Chronosensors and learning

The brain has chronosensors responsible for gathering chronological types of information from other senses. Chronosensors are responsible for measuring the passing of time when a person progresses through an activity. They continuously obtain and interpret information of the physical position of the sun via the eyes to instil a feeling of time passed. They also obtain information from the ears to inform the brain about the time of the day sounds. The body, too, informs the chronosensors on, for example, the outside temperature as it relates to the time of the day.

All these provide for “getting a sense of time” or “having a sense of passing of time”. Chronosensors can be tricked, cheated or misled. For example, if a task is not enjoyable, the chronosensors omit to source information from the other senses and it feels like it is taking forever, while it feels as if time is flying when one is busy with a task one enjoys.

The functioning of the senses can be explained with an example from an early childhood development point of view: a baby can be introduced to blowing a simple plastic flute at the age of 11 months. Blowing a flute requires a balanced involvement of proprioception, chronoception, and the auditory and visual senses. When blowing longer and shorter sounds, the chronoception sense plays a leading role, which gives the baby a sense of time. When this is integrated with clapping hands, songs and time-based games like skipping, it enhances the child’s chronoliteracy. When chronoception is continuously enhanced over the next years, such a child has an advantage in terms of chrono-literacy at an early age. This enables the child to distinguish between today, yesterday and the day before yesterday, tomorrow and so on, as well as knowing when a friend’s age is closer to six years than to five years. Analogue clock reading in lower grades is more than reading the positions of the hour and minute hands; it is about benchmarking clock reading against the chronoception sense’s prior knowledge, such as breakfast, lunch and dinner times. It also relates to knowledge on, for example, which clothes that are worn at specific times of the day: pyjamas, school uniforms, leisure clothes and again pyjamas. Returning to the clock, analogue and digital time goes hand in hand. This again should be benchmarked against month and year calendars to make holistic chrono-sense to the learner. Chrono-literacy becomes more important when learners have to balance school and personal activities, as well as in the adult years when time management is important.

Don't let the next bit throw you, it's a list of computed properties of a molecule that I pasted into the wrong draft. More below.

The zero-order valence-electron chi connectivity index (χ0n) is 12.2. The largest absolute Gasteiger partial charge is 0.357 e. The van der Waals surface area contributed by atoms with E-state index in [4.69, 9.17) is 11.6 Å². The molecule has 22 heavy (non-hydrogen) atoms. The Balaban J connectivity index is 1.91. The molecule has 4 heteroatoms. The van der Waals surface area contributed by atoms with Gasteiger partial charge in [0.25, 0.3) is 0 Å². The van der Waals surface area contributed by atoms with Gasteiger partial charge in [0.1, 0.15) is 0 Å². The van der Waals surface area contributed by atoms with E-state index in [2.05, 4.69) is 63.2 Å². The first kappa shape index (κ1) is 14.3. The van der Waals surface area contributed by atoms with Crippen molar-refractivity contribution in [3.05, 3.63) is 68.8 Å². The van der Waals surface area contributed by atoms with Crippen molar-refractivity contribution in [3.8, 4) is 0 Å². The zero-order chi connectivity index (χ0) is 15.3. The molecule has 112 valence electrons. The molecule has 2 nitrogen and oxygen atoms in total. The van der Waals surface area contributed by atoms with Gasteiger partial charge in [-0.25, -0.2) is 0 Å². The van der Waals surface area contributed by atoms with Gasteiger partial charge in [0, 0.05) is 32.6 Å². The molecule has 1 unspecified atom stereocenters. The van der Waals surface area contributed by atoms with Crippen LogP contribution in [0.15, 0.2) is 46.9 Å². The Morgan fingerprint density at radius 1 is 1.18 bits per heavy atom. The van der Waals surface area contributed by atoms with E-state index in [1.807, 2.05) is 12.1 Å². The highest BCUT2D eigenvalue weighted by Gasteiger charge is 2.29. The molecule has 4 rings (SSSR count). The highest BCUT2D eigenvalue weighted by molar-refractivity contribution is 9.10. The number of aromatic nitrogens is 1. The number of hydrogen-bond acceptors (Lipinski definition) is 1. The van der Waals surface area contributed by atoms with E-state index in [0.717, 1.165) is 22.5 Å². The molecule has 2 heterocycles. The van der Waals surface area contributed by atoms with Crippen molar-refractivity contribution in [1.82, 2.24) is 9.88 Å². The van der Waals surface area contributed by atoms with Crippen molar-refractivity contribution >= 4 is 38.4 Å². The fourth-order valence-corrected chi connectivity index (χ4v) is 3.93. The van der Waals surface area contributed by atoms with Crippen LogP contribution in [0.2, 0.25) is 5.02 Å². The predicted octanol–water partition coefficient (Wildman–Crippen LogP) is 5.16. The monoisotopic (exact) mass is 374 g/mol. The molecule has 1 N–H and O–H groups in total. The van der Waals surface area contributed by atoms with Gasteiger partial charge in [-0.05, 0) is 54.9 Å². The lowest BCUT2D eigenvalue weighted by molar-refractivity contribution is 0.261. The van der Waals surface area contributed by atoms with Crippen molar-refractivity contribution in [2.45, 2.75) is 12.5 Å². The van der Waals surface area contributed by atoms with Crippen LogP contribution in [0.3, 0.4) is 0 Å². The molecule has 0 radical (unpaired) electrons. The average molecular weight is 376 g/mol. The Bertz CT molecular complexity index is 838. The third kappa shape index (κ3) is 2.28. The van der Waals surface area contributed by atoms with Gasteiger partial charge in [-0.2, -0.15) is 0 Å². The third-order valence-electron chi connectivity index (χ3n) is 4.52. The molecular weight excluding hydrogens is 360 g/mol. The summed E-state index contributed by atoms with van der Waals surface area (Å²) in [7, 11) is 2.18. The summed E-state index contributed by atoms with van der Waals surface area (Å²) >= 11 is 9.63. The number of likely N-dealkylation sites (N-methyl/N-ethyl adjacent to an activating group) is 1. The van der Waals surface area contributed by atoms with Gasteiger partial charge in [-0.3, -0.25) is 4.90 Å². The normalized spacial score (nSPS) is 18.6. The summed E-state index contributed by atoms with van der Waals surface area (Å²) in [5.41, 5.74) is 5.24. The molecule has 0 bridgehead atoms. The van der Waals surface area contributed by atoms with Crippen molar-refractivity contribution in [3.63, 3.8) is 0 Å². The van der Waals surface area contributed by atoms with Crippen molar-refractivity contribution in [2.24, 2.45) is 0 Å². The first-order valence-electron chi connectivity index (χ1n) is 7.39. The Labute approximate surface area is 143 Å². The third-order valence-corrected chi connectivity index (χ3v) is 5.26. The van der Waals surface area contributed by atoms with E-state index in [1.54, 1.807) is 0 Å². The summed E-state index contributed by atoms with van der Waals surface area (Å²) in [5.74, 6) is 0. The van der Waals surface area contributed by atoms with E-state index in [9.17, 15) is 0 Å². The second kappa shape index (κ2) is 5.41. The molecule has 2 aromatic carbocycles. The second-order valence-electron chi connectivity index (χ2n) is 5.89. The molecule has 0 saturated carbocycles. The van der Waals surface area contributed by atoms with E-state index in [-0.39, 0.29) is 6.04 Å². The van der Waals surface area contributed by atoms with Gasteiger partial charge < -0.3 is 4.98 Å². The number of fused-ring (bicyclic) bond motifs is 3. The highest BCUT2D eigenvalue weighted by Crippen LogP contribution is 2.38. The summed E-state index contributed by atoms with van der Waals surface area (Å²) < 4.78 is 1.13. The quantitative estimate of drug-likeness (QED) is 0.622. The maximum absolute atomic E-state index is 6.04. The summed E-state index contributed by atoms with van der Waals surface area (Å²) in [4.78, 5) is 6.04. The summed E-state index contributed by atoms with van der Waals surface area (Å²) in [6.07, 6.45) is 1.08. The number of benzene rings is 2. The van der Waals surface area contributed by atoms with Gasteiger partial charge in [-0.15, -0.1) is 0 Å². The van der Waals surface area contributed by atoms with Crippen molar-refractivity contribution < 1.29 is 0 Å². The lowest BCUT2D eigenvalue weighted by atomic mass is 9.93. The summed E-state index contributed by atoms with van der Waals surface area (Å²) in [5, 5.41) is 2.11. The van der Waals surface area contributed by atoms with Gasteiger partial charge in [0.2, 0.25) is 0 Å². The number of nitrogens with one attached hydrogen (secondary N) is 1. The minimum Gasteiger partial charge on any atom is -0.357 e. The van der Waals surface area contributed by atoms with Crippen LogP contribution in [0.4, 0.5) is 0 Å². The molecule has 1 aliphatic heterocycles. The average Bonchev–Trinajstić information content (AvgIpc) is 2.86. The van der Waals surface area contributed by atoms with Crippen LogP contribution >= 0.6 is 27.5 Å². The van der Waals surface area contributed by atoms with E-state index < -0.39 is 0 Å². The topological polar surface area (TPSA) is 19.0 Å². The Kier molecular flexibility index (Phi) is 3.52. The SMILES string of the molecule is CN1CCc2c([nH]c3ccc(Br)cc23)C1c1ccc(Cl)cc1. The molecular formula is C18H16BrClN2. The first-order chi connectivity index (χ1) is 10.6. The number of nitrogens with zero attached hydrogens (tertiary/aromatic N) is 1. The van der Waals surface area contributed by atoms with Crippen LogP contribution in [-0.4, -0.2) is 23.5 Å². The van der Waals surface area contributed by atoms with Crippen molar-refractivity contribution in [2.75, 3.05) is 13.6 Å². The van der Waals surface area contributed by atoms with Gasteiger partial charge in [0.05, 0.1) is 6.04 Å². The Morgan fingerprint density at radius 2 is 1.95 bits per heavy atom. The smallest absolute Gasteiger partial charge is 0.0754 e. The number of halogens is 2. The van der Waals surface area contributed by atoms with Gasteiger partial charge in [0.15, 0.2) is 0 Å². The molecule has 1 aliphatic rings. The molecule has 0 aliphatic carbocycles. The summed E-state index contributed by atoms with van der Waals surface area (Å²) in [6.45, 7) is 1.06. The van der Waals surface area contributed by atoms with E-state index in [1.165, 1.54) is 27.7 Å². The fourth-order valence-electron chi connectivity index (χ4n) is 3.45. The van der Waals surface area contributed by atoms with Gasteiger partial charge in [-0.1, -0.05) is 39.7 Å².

Once the role of the senses in learning is understood within their context, their importance should not be underestimated. For example, when grade 2 learners are engaged in learning how to count in 5s, they should visually observe how groups of five beans or other objects look when they are configured in groups of five. They must hear others and themselves saying “five” or counting to five. Their proprioception and equilibrioception experiences are equally important when they count on their fingers, which are proprioceptive stimuli to the brain each time when a finger is lifted or closed. This happens while the equilibrioceptors secure the body balance. Chronoception becomes a supportive orientation sense for conceptualising quantity, because it takes longer to count to 1 000 than to 10.

1 thought on “Chronosensors and learning”

  1. Fascinating blog; thank you! This resonates well with Feuerstein’s cognitive function on the input phase, namely: “well-developed temporal concepts and orientation in time”. The lack of, or impaired, temporal concepts could have a significant negative impact on cognition.

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